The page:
Wednesday, August 26, 2015

The Molecular Composition of Planet Formtions Regions of Protoplanetary Disks Around Different Classes of Stars

The molecular composition of the planet-forming regions of protoplanetary disks across the luminosity regime


Walsh et al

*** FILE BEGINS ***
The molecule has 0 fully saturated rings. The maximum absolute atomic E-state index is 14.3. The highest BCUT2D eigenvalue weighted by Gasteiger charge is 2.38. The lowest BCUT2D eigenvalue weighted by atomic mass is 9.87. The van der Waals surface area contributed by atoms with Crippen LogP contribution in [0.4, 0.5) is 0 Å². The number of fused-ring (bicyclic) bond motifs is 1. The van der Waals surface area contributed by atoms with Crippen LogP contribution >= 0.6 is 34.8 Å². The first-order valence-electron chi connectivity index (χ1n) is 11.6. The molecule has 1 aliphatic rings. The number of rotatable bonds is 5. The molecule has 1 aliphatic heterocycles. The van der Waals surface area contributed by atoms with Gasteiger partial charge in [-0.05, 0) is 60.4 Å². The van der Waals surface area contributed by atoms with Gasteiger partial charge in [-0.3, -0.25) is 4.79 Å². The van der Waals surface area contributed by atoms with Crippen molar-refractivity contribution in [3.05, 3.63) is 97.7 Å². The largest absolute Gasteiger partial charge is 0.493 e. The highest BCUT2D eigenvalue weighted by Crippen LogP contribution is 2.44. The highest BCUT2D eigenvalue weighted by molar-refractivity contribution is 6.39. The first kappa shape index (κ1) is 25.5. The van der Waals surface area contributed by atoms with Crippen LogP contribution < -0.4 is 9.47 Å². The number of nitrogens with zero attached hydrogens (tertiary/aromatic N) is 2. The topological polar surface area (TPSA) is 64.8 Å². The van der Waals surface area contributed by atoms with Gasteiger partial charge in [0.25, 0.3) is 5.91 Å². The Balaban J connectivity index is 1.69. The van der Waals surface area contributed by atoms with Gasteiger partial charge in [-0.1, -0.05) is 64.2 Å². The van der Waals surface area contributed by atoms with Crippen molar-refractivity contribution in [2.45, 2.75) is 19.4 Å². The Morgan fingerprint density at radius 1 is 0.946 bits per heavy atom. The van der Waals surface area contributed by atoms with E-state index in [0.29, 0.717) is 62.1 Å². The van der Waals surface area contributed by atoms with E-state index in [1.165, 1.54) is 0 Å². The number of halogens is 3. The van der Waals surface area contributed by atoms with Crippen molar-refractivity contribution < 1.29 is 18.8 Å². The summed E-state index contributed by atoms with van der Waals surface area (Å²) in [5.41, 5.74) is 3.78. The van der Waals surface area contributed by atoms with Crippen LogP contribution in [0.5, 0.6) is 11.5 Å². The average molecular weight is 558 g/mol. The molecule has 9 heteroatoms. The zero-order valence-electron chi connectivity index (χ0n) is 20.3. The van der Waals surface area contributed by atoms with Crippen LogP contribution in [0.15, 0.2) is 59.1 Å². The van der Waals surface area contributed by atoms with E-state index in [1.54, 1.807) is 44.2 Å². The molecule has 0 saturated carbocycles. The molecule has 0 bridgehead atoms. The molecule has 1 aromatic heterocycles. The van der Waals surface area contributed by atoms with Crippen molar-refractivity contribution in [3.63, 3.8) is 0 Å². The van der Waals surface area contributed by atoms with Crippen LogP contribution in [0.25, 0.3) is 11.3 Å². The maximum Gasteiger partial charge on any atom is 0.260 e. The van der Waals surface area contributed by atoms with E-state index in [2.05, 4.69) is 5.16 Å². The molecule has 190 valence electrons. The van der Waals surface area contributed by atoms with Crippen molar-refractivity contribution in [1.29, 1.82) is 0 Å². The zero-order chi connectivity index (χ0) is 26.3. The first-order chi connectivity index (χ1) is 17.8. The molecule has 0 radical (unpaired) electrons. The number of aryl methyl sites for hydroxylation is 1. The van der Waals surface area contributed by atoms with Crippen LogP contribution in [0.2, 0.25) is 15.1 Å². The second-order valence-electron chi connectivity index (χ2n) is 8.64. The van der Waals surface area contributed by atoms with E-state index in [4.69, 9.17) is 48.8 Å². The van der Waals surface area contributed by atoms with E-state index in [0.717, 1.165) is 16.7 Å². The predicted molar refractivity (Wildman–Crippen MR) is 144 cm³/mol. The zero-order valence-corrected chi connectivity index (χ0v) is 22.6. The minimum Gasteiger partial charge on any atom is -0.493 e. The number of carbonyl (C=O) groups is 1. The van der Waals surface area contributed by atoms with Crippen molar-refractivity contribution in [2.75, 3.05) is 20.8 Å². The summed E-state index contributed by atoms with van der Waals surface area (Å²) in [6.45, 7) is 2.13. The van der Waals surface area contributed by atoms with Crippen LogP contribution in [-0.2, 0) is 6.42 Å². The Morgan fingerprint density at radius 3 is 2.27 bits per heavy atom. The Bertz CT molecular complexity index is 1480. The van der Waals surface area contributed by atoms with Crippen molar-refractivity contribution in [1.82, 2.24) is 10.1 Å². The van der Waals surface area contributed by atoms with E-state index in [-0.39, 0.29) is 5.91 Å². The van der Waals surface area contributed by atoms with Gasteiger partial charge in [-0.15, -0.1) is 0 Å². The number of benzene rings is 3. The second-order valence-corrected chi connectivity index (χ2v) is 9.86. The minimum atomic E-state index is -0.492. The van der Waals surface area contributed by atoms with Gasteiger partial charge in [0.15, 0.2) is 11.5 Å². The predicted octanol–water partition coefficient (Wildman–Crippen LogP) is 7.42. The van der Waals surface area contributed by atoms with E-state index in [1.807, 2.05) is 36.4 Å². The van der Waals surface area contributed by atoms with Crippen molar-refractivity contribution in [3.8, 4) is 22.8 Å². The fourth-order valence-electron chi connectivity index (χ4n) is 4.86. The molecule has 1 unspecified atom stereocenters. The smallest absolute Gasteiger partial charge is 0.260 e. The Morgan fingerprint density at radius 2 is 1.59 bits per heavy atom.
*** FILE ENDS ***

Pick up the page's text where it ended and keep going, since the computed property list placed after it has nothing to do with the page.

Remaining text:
Near- to mid-IR observations of protoplanetary disks show that the inner regions (less than 10AU) are rich in small organic volatiles (e.g., C2H2 and HCN). Trends in the data suggest that disks around cooler stars (~3000K) are potentially more carbon- and molecule-rich than their hotter counterparts. Our aims are to explore the composition of the planet-forming region of disks around stars from M dwarf to Herbig Ae and compare with the observed trends. Models of the disk physical structure are coupled with a gas-grain chemical network to map the abundances in the planet-forming zone. N2 self shielding, X-ray-induced chemistry, and initial abundances, are investigated. The composition in the 'observable' atmosphere is compared with that in the midplane where the planet-building reservoir resides. M dwarf disk atmospheres are relatively more molecule rich than those for T Tauri or Herbig Ae disks. The weak far-UV flux helps retain this complexity which is enhanced by X-ray-induced ion-molecule chemistry. N2 self shielding has only a small effect and does not explain the higher C2H2/HCN ratios observed towards cooler stars. The models underproduce the OH/H2O column density ratios constrained in Herbig Ae disks, despite reproducing the absolute value for OH: H2O self shielding only increases this discrepency. The disk midplane content is sensitive to the initial main elemental reservoirs. The gas in the inner disk is generally more carbon rich than the midplane ices and is most significant for disks around cooler stars. The atmospheric C/O ratio appears larger than it actually is when calculated using observable tracers only because gas-phase O2 is predicted to be a significant oxygen reservoir. The models suggest that the gas in the inner regions of disks around cooler stars is more carbon rich; however, calculations of the molecular emission are necessary to confirm the observed trends.

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